Trenching and Excavation Safety
Excavating is recognized as one of the most hazardous construction operations, killing an average of 33 people and injuring hundreds each year. The Occupational Safety & Health Administration (OSHA) recently updated its standard to simplify many of the existing provisions and to add and clarify definitions, eliminate duplicate provisions and ambiguous language and give employers added flexibility in providing protection for employees. The following information summarizes these changes.
Trenching and Excavation Requirements
Develop safety checklists before preparing a bid to make certain there is adequate information about the job site and all equipment needed is on hand. Checklists should incorporate elements of relevant OSHA standards as well as other information necessary for safe operations. Specific site conditions to be considered include:
- Nearness of structures and their conditions
- Surface and groundwater
- Water table
- Overhead and underground utilities
Competent Person Evaluations for Trenching and Excavating Safety
Authority to correct hazardous trenching or excavating situations should be clearly communicated and enforced. OSHA requires that a competent person inspect excavations and adjacent areas for possible cave-ins, failures of protective systems, equipment and hazardous atmospheres or conditions daily. If these conditions are encountered, exposed employees must be removed from the hazardous area until the necessary safety precautions have been taken.
Excavation Protective Systems
Designing a protective system can be complex due of the number of factors involved, such as soil classification, depth of cut, water content of soil, changes due to weather and climate or other operations in the vicinity.
OSHA requires that employees exposed to potential cave-ins be protected by sloping or benching the sides of the excavation. This is done by supporting the sides of the excavation or by placing a shield between the side of the excavation and the work area.
The OSHA standard provides several methods and approaches for designing protective systems, which provide the required level of protection against cave-ins. At least one copy of the information, including the identity of the registered professional engineer who approved the data, must be kept at the worksite during construction of the protective system.
Installing and Removing Excavation Protective Systems
Per OSHA standards, the following procedures are required for the protection of employees when installing protective systems:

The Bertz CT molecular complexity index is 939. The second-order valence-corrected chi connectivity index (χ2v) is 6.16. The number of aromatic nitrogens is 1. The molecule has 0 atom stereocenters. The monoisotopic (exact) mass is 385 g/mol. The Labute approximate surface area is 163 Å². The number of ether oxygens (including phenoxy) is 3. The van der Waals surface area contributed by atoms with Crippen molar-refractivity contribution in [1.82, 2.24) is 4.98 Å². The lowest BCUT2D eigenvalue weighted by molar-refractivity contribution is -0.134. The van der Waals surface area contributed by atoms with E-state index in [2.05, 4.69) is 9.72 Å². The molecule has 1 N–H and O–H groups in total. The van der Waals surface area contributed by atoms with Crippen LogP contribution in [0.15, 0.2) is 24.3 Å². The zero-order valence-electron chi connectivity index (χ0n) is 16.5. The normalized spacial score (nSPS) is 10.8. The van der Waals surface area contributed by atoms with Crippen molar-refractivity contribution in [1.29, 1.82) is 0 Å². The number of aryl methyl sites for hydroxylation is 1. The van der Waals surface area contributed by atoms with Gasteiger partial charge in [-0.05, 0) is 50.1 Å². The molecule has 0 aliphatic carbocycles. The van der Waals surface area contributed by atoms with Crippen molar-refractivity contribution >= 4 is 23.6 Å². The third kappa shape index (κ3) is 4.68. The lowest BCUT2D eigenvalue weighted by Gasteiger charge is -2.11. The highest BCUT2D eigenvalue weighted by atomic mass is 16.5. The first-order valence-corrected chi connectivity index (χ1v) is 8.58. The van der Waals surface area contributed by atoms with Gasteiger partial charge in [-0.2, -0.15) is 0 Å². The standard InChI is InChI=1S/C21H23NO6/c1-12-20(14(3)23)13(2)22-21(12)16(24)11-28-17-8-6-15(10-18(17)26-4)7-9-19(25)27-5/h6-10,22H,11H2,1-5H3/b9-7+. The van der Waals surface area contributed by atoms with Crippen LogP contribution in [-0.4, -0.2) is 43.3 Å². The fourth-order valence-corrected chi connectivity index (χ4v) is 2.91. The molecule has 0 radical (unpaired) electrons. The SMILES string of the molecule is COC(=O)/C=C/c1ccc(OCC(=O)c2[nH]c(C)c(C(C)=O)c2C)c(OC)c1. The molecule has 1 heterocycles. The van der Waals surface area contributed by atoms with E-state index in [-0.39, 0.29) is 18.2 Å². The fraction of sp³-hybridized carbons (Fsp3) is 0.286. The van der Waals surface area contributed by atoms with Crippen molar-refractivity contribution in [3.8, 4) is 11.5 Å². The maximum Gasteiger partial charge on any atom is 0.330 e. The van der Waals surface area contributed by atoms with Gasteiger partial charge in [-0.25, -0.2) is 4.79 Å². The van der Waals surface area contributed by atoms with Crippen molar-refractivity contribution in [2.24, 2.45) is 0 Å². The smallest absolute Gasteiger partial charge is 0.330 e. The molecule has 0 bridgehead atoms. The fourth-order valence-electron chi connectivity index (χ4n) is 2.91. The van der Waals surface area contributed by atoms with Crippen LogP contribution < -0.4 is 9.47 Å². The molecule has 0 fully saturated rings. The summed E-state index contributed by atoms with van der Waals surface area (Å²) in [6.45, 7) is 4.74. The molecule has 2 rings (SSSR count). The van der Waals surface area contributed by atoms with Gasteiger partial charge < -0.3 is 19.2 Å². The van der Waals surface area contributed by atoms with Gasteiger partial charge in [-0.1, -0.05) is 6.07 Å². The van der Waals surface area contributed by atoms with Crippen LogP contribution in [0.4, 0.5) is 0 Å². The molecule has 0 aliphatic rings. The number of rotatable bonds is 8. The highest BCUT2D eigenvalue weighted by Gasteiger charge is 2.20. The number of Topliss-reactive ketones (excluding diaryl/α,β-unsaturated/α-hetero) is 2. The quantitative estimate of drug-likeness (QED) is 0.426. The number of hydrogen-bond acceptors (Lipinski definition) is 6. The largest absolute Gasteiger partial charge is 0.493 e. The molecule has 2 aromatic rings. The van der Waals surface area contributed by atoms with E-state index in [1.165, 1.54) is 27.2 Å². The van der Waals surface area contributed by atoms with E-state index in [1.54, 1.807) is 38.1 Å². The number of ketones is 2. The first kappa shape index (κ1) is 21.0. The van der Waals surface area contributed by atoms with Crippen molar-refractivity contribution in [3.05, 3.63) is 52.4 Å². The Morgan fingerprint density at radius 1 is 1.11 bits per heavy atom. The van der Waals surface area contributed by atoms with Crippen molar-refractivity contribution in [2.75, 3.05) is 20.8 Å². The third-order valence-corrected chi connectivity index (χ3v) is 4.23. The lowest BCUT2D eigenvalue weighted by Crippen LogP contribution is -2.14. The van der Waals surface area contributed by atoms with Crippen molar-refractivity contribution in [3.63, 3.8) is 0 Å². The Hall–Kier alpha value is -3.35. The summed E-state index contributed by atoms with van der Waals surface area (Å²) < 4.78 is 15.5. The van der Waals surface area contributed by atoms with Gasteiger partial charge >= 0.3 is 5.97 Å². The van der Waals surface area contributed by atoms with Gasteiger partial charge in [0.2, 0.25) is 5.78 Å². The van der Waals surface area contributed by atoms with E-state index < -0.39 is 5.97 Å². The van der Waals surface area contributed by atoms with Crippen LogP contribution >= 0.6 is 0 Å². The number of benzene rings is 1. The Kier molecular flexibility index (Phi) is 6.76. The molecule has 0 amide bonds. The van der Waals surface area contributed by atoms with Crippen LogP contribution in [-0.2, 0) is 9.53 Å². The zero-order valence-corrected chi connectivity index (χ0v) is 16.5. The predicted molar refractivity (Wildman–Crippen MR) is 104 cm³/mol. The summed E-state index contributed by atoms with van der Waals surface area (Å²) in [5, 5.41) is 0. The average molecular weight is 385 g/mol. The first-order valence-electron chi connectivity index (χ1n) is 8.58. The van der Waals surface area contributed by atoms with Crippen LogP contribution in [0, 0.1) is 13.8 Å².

- Securely connect members of protective systems
- Safely install protective systems
- Never overload members of protective systems
- Install other structural members to carry loads imposed on the support system when temporary removal of individual members is necessary
As soon as work is completed, backfill the excavation as the protective system is dismantled. After the excavation has been cleared, workers can slowly remove the protective system from the bottom up, taking care to release members slowly.
Trenching and Excavation Hazards
Trenching and excavation present serious risks to all workers involved, with the greatest risk being a cave-in. When these accidents occur, they are much more likely to result in worker fatalities than other excavation-related accidents.
Strict compliance with all sections of the OSHA standard will help reduce the risk of cave-ins, as well as other excavation-related accidents. Be aware of the following common hazards:
Falls and Equipment—To protect employees from falls, falling loads and mobile equipment, OSHA requires that the employer take the following precautions:
- Keep materials or equipment that might fall or roll into an excavation at least two feet from the edge, have retaining devices or both
- Provide warning systems such as mobile equipment, barricades, hand or mechanical signals or stop logs to alert operators of the edge of an excavation
- Prohibit employees from working on faces of sloped or benched excavations at levels above other employees
- Prohibit employees from working under loads that are handled by lifting or digging equipment
Water Accumulation—OSHA prohibits employees from working in excavations where water has accumulated or is accumulating unless adequate protection has been provided. If water removal equipment is used to control or prevent water from accumulating, the equipment and operations of the equipment must be monitored by a competent person to ensure proper use.
Hazardous Atmospheres—Before any employee enters an excavation greater than 4 feet in depth or where oxygen deficiency or a hazardous atmosphere exists or could reasonably be expected to exist, a competent person must perform atmospheric testing to determine if a hazardous condition exists. If hazardous conditions exist, controls such as proper respiratory protection or ventilation must be provided.
Access and Egress—Under the OSHA standard, the employer must provide safe access and egress to all excavations. When employees are required to be in trench excavations 4 feet deep or more, adequate means of exit, such as ladders, steps, ramps or other safe means of egress must be provided within 25 feet of lateral travel.
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Disclaimer: This material is designed and intended for general information purposes only, and is not intended, nor shall be construed or relied upon, as specific legal advice.
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